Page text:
Is growing potatoes on Mars science or science fiction? Those who saw the movie or read the book ‘The Martian’ probably asked themselves when they saw astronaut Mark Watney ( Matt Damon ) survive on the red planet by growing a potato field. Notably by fertilizing the Martian earth, and therefore sterile, with its own excrements.
The issue also tickled the US Space Agency (NASA), which had announced in early 2016, a few months after the release of blockbuster, to launch a study on the subject with the help of the International Potato Center ) .
Since the experiments could not take place directly on Mars, the scientists first built a CubeSat, a high-tech box equipped with pumps and pipes to deliver very rich nutrients – but no excrement – LED lights And instruments to reproduce as accurately as possible “atmospheric conditions – pressure, oxygen and CO2 levels, day / night light cycles and levels of Mars radiation”.
n February 2017, researchers then filled their CubeSat of land from the particularly arid La Joya Peruvian desert . They then planted a tuber, selected from 4000 varieties of potatoes, and installed two cameras that broadcast everything that happens 24/24 in the box, then sealed it.
The potato growsGood news, the preliminary results “are positive,” said the press release published on 8 March by the CIP. Concretely, a potato plant has already grown well, as this accelerated video recorded between 16 February and 5 March 2017 shows.
If this plan is able to tolerate the extreme conditions we have submitted to it in our CubeSat, then it has a good chance of pushing on Mars as well,” said Julio Valdivia-Silva, a NASA scientist. Lima University of Engineering and Technology We are now going to experiment with other plans to determine which variety of potato grows best, and to determine what conditions are necessary for the survival of a plan. potato.”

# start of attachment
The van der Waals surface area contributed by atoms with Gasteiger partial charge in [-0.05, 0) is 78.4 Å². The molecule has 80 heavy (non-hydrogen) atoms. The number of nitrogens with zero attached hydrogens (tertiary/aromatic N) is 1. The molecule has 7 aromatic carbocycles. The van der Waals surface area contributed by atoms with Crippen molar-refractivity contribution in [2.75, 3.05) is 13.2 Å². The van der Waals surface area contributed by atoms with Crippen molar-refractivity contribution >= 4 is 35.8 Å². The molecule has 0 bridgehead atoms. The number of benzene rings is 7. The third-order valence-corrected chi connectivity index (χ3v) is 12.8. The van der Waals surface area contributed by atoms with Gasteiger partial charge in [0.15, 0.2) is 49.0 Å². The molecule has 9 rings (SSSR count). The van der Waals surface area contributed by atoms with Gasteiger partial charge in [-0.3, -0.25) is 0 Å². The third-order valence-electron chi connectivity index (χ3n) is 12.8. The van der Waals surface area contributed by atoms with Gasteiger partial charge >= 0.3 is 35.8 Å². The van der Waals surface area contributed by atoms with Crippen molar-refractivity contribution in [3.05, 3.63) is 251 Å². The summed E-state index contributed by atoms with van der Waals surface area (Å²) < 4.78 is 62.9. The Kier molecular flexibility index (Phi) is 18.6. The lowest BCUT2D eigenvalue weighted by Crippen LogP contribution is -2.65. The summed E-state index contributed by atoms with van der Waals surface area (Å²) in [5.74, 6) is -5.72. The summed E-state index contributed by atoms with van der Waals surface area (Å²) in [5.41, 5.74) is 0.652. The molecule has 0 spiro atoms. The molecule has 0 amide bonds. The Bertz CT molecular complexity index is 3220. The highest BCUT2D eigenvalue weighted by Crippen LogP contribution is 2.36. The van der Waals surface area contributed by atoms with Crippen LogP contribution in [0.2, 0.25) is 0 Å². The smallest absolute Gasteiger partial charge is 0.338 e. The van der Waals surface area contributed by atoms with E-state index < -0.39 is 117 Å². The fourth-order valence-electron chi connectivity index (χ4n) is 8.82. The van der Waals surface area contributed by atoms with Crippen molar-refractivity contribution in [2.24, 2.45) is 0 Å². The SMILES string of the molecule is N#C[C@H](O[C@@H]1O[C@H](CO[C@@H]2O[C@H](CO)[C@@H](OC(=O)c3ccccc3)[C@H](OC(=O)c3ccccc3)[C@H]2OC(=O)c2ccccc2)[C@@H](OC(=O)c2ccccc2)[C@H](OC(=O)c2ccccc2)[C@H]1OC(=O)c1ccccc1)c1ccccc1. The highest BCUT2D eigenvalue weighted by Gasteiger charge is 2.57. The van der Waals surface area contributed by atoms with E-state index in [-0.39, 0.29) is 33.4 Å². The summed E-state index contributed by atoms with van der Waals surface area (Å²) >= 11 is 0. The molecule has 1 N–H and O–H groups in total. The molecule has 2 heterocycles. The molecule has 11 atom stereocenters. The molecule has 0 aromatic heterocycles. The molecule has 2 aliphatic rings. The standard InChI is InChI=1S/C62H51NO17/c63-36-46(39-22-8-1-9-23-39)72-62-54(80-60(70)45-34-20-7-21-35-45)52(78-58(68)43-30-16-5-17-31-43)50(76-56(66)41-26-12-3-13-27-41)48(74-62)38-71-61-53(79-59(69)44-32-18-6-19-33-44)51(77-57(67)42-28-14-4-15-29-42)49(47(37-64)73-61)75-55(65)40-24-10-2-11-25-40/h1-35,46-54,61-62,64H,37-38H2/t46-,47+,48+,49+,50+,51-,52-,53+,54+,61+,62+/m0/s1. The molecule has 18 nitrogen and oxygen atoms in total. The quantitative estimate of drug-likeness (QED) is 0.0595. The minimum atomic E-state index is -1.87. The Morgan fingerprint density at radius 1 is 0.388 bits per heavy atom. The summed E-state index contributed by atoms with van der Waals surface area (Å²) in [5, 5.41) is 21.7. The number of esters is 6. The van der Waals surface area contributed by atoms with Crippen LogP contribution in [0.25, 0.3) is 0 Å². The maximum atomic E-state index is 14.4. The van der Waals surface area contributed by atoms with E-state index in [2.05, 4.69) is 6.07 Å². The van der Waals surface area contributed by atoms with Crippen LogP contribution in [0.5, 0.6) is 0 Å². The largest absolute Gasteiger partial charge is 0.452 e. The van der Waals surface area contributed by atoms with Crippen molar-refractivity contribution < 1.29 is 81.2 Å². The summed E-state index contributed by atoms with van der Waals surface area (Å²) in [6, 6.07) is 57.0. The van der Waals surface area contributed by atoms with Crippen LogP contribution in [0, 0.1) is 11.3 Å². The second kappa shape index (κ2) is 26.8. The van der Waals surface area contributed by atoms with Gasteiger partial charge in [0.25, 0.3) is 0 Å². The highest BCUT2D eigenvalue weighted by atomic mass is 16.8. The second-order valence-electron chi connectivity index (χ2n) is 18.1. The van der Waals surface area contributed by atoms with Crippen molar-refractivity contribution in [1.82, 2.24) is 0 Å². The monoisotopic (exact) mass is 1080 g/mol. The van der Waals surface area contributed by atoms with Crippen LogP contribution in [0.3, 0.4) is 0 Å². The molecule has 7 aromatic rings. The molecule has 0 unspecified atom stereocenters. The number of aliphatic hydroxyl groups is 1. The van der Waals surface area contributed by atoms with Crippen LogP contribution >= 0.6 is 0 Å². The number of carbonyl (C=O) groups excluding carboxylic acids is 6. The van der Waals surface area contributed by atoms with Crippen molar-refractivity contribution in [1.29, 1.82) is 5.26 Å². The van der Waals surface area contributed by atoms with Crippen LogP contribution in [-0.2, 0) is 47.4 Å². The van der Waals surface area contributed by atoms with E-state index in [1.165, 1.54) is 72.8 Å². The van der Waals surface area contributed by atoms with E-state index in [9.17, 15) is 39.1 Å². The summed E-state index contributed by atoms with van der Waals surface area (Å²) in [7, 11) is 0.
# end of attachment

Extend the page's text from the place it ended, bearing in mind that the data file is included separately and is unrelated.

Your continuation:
The skeptics will not fail to point out that even if the Peruvian soil used is particularly infertile and close to the sand that can be found on Mars, it is not the same. And it probably contains some microbes that may have helped to develop the plan. Therefore, the experiment does not prove 100% that it is possible to grow potatoes on Mars.
Research to anticipate climate change
Another criticism raised, researchers used potato cuttings rather than seeds. The potatoes that will be sent on March to the future astronauts will have been conditioned for the journey, that is to say either thermostabilized – heated at high pressure – or irradiated. This would make a crop by cutting “complicated”, notes Nasa on Twitter.
— NASA Watch (@NASAWatch) March 9, 2017
Scientists remain confident, however, as Bruce Bugbee, a Nasa botanist who indicated in 2015 that he saw absolutely no reason why potatoes could not grow in the Martian soil, reports Science Alert . He had, however, explained that the method developed in Alone on Mars, either mixing the earth with human excrement, could be “toxic to plants”.
The CIP also recalls that in addition to probably helping future Martian farmers, the purpose of their research is also to help land farmers. “Our results indicate that our techniques work to grow varieties in affected areas, or that will be affected by climate change,” scientists say.